Intended for healthcare professionals


Johnson & Johnson loses class action over vaginal mesh in Australia

BMJ 2019; 367 doi: (Published 22 November 2019) Cite this as: BMJ 2019;367:l6659
  1. Clare Dyer
  1. The BMJ

More than 1350 women have won a seven year class action in Australia against the pharmaceutical company Johnson & Johnson over harm they suffered from its transvaginal mesh and tape devices.

Federal Court judge Anna Katzmann ruled that Johnson & Johnson’s subsidiary Ethicon had sold the products without warning women or doctors of the gravity of the risks and was negligent in rushing them to market without proper testing.

The case, one of Australia’s largest class actions, is one of many lawsuits worldwide over the products, used to treat urinary incontinence and pelvic organ prolapse after childbirth. In October Johnson & Johnson agreed to pay nearly $117m (£91m; €106m) to settle claims brought by the attorneys general of 41 US states and the District of Columbia that it deceptively marketed and advertised the products.

In a trial which started in July 2017, women claimed that they suffered serious and permanent injuries after having the devices implanted. Complications included erosion of mesh into surrounding organs, chronic pain, inability to have sexual intercourse, and incontinence. Surgery to fully remove the mesh is difficult and may be impossible in some cases.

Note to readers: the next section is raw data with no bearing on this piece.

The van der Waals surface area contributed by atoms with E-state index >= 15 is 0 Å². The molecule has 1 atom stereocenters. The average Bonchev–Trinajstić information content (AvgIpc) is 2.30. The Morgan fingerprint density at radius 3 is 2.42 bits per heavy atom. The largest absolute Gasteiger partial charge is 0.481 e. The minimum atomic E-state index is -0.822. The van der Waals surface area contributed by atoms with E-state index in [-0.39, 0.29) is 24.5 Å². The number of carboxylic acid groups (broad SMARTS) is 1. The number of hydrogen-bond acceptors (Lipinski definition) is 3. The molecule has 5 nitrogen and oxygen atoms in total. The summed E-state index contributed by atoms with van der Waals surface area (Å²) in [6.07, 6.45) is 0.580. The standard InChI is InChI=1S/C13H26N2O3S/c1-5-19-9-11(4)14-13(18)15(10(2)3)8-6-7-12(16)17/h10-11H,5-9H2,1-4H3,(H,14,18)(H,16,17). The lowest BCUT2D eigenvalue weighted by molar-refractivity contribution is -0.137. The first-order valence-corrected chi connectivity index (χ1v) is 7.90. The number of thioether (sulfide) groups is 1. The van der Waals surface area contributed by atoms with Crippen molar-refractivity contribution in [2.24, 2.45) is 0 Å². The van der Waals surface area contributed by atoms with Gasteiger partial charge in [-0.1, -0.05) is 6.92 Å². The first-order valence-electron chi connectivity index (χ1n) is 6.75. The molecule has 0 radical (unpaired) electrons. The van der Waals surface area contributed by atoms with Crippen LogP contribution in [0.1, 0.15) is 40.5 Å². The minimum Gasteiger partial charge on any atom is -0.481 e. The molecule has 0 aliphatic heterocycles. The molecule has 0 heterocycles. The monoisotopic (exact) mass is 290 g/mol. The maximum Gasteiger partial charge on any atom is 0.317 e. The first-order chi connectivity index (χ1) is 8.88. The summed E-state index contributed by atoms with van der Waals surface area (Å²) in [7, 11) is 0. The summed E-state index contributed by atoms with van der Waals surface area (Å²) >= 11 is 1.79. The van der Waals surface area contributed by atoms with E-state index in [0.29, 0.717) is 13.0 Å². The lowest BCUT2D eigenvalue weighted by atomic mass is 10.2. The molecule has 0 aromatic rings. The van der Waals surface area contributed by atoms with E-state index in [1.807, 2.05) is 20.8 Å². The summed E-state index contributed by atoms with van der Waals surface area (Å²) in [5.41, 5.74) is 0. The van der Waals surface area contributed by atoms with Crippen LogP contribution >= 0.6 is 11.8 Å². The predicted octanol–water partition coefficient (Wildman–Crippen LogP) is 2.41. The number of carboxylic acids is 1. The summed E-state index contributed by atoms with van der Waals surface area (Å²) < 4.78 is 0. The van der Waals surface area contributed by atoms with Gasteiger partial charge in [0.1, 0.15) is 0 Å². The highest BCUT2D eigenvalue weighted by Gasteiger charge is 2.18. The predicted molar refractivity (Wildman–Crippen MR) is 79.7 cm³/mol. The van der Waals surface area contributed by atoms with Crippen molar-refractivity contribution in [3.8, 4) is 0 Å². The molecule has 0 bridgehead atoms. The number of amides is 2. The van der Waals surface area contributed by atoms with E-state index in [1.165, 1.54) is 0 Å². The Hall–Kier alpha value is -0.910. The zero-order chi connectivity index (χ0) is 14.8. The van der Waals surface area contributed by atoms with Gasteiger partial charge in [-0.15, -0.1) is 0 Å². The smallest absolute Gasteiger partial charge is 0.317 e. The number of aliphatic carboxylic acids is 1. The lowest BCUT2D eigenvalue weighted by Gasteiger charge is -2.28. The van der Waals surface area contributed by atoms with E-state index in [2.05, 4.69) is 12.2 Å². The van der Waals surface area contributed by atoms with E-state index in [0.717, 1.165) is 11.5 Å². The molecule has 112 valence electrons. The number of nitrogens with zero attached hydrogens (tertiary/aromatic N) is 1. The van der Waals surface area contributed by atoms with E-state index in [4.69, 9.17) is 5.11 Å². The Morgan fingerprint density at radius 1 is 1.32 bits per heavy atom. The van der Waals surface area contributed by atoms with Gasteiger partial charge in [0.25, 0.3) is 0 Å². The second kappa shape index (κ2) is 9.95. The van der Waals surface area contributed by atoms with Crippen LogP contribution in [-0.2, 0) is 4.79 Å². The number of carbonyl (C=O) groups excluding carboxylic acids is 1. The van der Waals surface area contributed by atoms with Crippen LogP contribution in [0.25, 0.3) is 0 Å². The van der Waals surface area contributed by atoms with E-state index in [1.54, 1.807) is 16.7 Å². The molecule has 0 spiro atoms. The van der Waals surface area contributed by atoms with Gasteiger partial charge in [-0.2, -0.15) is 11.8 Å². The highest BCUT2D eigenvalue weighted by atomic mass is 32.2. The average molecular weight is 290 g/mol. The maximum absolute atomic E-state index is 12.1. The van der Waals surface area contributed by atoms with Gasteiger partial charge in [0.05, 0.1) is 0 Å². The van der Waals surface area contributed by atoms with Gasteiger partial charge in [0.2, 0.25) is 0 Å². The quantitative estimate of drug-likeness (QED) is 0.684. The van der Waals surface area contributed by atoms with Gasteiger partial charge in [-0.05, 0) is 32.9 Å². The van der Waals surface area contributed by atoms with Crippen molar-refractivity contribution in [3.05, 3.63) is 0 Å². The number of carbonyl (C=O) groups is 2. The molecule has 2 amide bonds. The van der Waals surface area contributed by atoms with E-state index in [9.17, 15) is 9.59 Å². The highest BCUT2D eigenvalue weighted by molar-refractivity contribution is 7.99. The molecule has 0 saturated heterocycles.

Reading from her 1500 page summary, Justice Katzmann said much of the information the company provided about the devices was “inaccurate” and at times it had made “false representations.”

“The question is whether this conduct considered as a whole was misleading or likely to mislead. I believe it was,” she added.

“The post-market evaluation of all the Ethicon devices was deficient. It fell well below the level of care required of a reasonably prudent manufacturer. The risks were known, not insignificant, and, on Ethicon’s own admission, serious harm could ensue if they eventuated.”

She said Ethicon had “conducted no or no adequate clinical trials on the devices before taking them to market.” When doctors and patients complained, “in some cases they were ignored altogether.”

The court heard evidence during the trial that Ethicon tried to stop the French regulator warning publicly against the use of the pelvic mesh devices, fearing that the warning “could have a major impact on our business if made public.”

Katzmann has scheduled a further hearing in February to consider damages.

More than 100 000 women worldwide are believed to have had the implants and Johnson & Johnson faces thousands of lawsuits in Europe, the Middle East, and North America. It has paid more than $240m in settlements over claims that it hid risks and marketed devices too aggressively in the US.

In a statement, an Ethicon spokeswoman said that the company was reviewing the court’s findings and would be considering its options to appeal. She said it believed it had acted ethically and responsibly in the research, development, and supply of the products.

“Scientists from around the world who have conducted and reviewed independent research on pelvic mesh agree it is an important treatment option for women, with the vast majority experiencing an improvement in their day-to-day lives,” she added.

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